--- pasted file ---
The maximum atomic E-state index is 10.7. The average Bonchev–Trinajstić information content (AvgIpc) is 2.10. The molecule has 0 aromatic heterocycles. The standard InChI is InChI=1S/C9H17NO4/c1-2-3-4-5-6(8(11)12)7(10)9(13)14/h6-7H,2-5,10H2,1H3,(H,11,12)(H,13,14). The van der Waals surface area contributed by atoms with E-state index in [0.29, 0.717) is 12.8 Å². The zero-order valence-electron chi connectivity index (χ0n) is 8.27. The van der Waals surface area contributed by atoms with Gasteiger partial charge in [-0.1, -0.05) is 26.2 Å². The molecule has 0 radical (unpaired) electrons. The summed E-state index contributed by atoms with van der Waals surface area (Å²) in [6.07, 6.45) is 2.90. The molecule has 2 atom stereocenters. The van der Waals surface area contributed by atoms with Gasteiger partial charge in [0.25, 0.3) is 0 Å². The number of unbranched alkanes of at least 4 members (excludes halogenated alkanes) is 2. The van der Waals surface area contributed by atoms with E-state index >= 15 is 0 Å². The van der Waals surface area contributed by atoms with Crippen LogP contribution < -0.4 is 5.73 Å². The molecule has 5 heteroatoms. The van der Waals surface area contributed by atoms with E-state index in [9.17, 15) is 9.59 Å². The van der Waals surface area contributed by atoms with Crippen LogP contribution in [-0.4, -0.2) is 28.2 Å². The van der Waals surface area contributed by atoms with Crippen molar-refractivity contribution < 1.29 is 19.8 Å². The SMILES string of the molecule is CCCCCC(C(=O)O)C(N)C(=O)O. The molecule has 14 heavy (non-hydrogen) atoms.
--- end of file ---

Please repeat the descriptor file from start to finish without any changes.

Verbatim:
The maximum atomic E-state index is 10.7. The average Bonchev–Trinajstić information content (AvgIpc) is 2.10. The molecule has 0 aromatic heterocycles. The standard InChI is InChI=1S/C9H17NO4/c1-2-3-4-5-6(8(11)12)7(10)9(13)14/h6-7H,2-5,10H2,1H3,(H,11,12)(H,13,14). The van der Waals surface area contributed by atoms with E-state index in [0.29, 0.717) is 12.8 Å². The zero-order valence-electron chi connectivity index (χ0n) is 8.27. The van der Waals surface area contributed by atoms with Gasteiger partial charge in [-0.1, -0.05) is 26.2 Å². The molecule has 0 radical (unpaired) electrons. The summed E-state index contributed by atoms with van der Waals surface area (Å²) in [6.07, 6.45) is 2.90. The molecule has 2 atom stereocenters. The van der Waals surface area contributed by atoms with Gasteiger partial charge in [0.25, 0.3) is 0 Å². The number of unbranched alkanes of at least 4 members (excludes halogenated alkanes) is 2. The van der Waals surface area contributed by atoms with E-state index >= 15 is 0 Å². The van der Waals surface area contributed by atoms with Crippen LogP contribution < -0.4 is 5.73 Å². The molecule has 5 heteroatoms. The van der Waals surface area contributed by atoms with E-state index in [9.17, 15) is 9.59 Å². The van der Waals surface area contributed by atoms with Crippen LogP contribution in [-0.4, -0.2) is 28.2 Å². The van der Waals surface area contributed by atoms with Crippen molar-refractivity contribution < 1.29 is 19.8 Å². The SMILES string of the molecule is CCCCCC(C(=O)O)C(N)C(=O)O. The molecule has 14 heavy (non-hydrogen) atoms.